First impressions: And, the title for best character this season goest to Sakura!
Verdict: A sweet comedy series with a ton of laughs.
While the love polygons might be shaping up quickly in Glasslip, the main story is sure taking its time in coming to the forefront. So far we’ve got a group of friends with repressed romantic interests in each other, a too-cool-for-school new boy in town there to shake things up, and some vague plot point about being able to see the future.
Honestly, there’s not much to go by in terms of story, as it has yet to really get going, even after 3 episodes. And, with only 8 episodes left, I can’t help but wonder if this anime will ever be able to hit its stride or go anywhere in any meaningful way. So, the story is nothing to write home about, and unfortunately, neither are the characters, being generally flat so far with few real defining features. Also, I was seriously hoping for more glassblowing.
As we have come to expect of P.A. Works, the animation is lovely. But, while I like the bright colours, the intensity of the light, and the sun dappled scenery (perfect for a summer show), I am not loving the “sketchy” filter and hazy edges they’re using in some moving scenes and all of the still frames. I just find it more corny than anything else, and the over use of sketchy still scenes is not helping.
Anyways, my overall impression isn’t exactly glowing, but since it’s only an 11 episode series, it looks nice even if it’s so far generally dull, and I do want to give it a chance to actually reach the meat of it’s story, so I’ll probably continue on with it… when I have the time and the mood strikes me. Maybe.
First impressions: The most boring love polygon out there.
Verdict: For all the shiny, it’s been pretty dull so far.
Sailor Moon Crystal
The nostalgia is strong with this one… Sailor Moon Crystal was certainly a title that I was greatly looking forward to in the summer season, if only because of the fact that it had been delayed so much before. I watched the original series, dubbed in English, with I was little, and recently I read the manga, so I was very interested in seeing how this updated version based more closely on the manga would pan out.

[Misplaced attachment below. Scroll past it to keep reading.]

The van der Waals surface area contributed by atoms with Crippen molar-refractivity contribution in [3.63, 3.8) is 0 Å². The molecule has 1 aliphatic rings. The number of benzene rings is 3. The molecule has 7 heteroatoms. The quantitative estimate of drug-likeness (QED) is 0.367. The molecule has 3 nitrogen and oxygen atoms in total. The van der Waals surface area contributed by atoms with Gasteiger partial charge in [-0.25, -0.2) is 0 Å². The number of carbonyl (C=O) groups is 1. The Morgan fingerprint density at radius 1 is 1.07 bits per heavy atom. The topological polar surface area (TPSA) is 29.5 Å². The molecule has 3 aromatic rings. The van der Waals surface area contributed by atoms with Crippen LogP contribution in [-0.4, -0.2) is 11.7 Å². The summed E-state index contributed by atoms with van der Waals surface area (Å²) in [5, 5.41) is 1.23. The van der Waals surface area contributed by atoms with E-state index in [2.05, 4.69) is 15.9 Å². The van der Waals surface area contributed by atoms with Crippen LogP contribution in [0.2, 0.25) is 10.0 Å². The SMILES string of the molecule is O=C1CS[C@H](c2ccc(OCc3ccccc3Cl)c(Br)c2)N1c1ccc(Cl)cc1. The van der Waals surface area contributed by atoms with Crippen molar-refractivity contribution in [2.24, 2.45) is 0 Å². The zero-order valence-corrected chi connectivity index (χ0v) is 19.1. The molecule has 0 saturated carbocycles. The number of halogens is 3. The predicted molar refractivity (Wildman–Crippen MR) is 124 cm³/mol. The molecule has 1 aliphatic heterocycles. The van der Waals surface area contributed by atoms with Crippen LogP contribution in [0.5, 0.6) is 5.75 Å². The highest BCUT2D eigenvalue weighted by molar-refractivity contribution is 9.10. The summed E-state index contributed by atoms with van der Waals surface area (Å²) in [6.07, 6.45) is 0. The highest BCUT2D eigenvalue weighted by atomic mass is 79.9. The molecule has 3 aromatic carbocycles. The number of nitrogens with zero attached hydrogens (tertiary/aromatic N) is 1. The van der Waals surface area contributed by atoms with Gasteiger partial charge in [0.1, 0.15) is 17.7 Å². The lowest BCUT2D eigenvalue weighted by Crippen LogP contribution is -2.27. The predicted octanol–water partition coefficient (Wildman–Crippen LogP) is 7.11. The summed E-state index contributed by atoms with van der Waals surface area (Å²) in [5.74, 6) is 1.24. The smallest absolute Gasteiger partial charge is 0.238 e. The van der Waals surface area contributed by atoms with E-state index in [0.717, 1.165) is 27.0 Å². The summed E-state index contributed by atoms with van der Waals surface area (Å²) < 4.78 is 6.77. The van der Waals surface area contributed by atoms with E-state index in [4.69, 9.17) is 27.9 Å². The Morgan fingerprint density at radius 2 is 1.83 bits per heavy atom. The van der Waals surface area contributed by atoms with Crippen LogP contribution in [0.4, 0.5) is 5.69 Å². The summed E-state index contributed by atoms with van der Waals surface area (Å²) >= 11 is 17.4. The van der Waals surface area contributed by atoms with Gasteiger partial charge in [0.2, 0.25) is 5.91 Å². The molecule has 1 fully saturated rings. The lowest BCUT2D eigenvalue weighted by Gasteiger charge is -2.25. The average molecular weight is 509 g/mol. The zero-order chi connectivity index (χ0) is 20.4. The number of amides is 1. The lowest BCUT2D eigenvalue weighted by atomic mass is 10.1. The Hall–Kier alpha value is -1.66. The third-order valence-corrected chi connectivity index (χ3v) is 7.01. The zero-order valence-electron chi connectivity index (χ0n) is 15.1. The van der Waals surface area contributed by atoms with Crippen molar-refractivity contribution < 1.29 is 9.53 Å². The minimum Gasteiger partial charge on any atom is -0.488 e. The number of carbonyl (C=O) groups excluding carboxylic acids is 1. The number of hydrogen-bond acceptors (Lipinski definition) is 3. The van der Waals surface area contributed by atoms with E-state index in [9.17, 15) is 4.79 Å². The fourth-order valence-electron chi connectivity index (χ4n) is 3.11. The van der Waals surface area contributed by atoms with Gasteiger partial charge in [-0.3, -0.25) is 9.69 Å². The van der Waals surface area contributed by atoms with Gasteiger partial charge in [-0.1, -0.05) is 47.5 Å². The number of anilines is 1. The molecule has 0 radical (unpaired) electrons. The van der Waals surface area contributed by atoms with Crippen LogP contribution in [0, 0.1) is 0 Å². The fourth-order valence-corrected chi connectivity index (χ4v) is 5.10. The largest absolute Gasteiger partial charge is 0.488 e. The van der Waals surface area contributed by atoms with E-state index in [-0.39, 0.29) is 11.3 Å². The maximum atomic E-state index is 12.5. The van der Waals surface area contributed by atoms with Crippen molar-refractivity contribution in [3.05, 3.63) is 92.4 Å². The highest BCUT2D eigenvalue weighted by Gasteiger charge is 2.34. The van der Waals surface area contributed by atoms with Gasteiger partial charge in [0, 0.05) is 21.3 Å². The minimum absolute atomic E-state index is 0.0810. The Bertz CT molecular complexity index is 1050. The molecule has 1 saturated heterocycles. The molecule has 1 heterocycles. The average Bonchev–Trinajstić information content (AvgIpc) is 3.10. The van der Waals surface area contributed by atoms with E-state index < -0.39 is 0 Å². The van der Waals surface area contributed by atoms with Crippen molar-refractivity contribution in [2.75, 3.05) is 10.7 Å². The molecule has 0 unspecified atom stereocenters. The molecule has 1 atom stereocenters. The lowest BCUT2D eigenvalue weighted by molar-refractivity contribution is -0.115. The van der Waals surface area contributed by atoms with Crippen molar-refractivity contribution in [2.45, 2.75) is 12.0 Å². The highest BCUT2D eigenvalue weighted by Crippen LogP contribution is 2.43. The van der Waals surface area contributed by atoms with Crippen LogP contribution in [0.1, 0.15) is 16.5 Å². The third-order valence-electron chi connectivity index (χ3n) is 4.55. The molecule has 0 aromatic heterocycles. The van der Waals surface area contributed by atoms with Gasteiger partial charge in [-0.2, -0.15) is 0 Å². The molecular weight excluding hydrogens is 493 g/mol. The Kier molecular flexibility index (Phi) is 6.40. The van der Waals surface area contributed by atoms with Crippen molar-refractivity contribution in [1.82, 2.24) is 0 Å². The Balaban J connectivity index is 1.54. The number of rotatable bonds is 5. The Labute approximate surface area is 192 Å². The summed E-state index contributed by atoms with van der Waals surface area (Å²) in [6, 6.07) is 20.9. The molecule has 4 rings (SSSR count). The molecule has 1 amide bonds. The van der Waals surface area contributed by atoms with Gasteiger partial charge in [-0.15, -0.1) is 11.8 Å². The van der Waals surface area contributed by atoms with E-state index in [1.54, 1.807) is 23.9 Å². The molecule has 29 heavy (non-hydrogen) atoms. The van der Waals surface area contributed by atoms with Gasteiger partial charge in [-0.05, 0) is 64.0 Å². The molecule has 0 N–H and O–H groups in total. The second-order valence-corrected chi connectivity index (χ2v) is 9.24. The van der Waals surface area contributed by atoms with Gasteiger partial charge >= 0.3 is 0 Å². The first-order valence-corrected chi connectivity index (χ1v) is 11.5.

So far, I like it enough to continue, but have been overall disappointed in the quality of the animation (and it’s only the second episode!). Though the colours are vibrant, and the character designs retain the look of the original manga (though I think Usagi should look a bit younger), the CG transformation scenes are unattractive and clunky, and there are already inconsistencies in the faces making the characters take on a bit of a derpy look in some scenes. I’m also not a huge fan of Usagi’s voice (so piercing!), though I didn’t think it as irritating in the second episode. Maybe I’m getting used to it?
While it’s not perfect, I do think Sailor Moon Crystal is a nice reboot, and would be a good introduction to the franchise that set the gold standard for magical girls. I do wonder how much of the story they’ll get through in only 26 episodes, and I’m not thrilled with the release schedule being every two weeks, especially when you take into consideration the animation quality. If you’re still on the fence about Sailor Moon Crystal, but still want to get into the franchise, I highly recommend giving the manga a try!
First impressions: Not quite what I hoped for, especially in terms of animation, but still worth a watch.
Verdict: The nostalgia will carry me through.
Sword Art Online II
If I can sum up my feelings for Sword Art Online II in one word, it would be: dull…. It’s not that it’s outright terrible, but I haven’t found anything interesting or fun to really hook me into the series yet. The first episode was almost painfully slow, with a ton of exposition and almost no action. And, compared to the beginning of SAO season 1, I find the second season lacks any sort of urgency, with the threat of Death Gun killing players feeling largely peripheral and currently quite unrelated to the story so far. Of course, it doesn’t help that Kirito has yet to even enter Gun Gale Online to start his investigation of Death Gun.
While I do have lower expectations for this series because of the first season, I have heard that SAOII gets better… but being cynical, I’ll believe it when I see it. Currently, the characters are about as bland as I remember them to be, with Kirito being our standard wish fulfillment protagonist, Asuna still acting as a passive soundboard for her boyfriend’s brilliance to bounce off of, and Sinon, the new girl with an appropriately tragic backstory, primed and ready to be saved by Kirito.